The goal, in part, was to remedy a number of complaints around NCLB. State and federal officials have talked up how ESSA is supposed to give states more autonomy and remove NCLB’s rigid performance goals.

Advocates hope ESSA will bring more attention to the country’s neediest children and those most likely to be overlooked — including English-learners and students with disabilities.

What does ESSA mean for testing?

As it turns out, not that much — most of Indiana’s testing changes come down from the state, not the feds.

Indiana’s ISTEP test would have fulfilled most of the federal requirements, but the state trashed ISTEP earlier this spring in favor of a new test (still in the works) that will be given for the first time in 2019 — “ILEARN.”

For elementary and middle school students, ILEARN will be “computer-adaptive,” and adjust difficulty based on students’ answers. In high school, students would be expected to pass end-of-course assessments in Algebra, ninth-grade biology, 10th-grade English and 12th-grade U.S. Government.

The state’s plan also includes a chance to pursue giving state tests in other languages. So far, Spanish would be the focus.

How does this affect A-F grades?

Congress passing the Every Student Succeeds Act collided almost directly with Indiana’s overhauled A-F grade model, used for the first time in 2016.

Although the new model checks many boxes when it comes to new ESSA requirements, there’s still work that needs to be done.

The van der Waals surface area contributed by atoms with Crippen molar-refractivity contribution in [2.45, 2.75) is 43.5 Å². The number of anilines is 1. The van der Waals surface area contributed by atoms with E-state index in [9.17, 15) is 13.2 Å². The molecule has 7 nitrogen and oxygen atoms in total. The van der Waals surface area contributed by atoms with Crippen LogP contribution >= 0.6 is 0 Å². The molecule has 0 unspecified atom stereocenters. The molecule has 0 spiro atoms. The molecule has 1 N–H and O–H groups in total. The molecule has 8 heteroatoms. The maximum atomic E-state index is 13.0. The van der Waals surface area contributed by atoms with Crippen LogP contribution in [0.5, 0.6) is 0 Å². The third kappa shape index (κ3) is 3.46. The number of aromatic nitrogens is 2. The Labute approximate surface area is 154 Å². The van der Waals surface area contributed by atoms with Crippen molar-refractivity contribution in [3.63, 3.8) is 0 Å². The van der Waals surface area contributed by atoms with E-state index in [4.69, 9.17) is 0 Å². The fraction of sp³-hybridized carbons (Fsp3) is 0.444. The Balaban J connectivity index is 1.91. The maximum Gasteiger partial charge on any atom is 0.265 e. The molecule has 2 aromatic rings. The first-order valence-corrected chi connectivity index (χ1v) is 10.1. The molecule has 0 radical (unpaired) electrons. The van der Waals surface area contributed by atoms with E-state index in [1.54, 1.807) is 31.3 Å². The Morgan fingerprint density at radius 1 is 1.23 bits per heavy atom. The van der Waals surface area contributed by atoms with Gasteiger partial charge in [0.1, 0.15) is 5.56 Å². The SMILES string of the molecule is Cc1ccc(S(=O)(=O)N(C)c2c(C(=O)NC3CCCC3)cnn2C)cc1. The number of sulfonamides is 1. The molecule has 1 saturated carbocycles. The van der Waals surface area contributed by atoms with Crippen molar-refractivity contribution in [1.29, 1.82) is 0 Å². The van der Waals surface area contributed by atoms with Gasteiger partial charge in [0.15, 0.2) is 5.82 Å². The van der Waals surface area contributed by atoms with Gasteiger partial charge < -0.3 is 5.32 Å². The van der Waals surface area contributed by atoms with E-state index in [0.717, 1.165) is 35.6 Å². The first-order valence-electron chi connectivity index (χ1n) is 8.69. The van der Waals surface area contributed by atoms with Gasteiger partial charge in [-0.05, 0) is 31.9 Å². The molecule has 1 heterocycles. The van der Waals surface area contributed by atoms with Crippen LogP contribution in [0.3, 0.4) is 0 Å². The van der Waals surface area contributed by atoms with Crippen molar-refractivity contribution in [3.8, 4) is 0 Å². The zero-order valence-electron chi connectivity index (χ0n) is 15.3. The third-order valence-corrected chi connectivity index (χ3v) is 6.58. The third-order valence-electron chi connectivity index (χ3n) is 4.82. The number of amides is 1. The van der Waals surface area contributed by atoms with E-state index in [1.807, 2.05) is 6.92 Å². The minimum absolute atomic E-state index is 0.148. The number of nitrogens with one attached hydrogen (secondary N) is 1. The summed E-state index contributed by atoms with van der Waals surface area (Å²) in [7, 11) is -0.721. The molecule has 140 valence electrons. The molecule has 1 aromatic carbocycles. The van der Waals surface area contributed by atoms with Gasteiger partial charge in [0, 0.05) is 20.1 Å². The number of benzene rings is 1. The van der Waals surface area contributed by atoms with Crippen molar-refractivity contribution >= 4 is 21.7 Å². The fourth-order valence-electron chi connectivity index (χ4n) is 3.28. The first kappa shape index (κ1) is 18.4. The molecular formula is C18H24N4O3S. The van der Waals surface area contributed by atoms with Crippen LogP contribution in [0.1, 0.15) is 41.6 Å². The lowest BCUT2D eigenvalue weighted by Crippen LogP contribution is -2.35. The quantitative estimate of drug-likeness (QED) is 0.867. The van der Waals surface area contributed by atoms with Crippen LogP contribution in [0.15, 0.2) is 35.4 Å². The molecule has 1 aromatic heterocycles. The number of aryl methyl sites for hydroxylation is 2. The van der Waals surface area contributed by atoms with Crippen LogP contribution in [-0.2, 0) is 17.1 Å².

Indiana’s new A-F model replaces one that centered primarily around ISTEP test scores. A-F grades still factor in test scores higher than other measures, but they no longer reflect just test passing rates. How students improve on tests from year to year is also included and weighted equally with passing rates.

Beginning this school year, A-F grades will include these measures (see weights here):

  • Academic achievement in the form of state test scores.
  • Test score improvement.
  • Graduation rate and a measure of “college and career readiness” for high schools.
  • Academic progress of English-language learners, measured by the WIDA test.
  • At least one aspect of school quality. For now, that will be chronic absenteeism, but the state hopes to pursue student and teacher surveys.

The last two are new to Indiana, but represent ESSA’s goal of being more inclusive and attempting to value other measures that aren’t test scores.

What about low-performing schools?

So the timeline doesn’t change — public schools can still only get four Fs in a row before the state steps in. But once they do, that’s where the process differs starting in 2018-19.

Going forward, two new categories will replace priority schools and focus schools. Two new ones will be introduced: “targeted support” and “comprehensive support.”

At schools receiving targeted support, certain groups of students — ethnic groups, English learners, low-income students or students with disabilities — would score in the bottom 5 percent of state test-takers for at least two years in a row.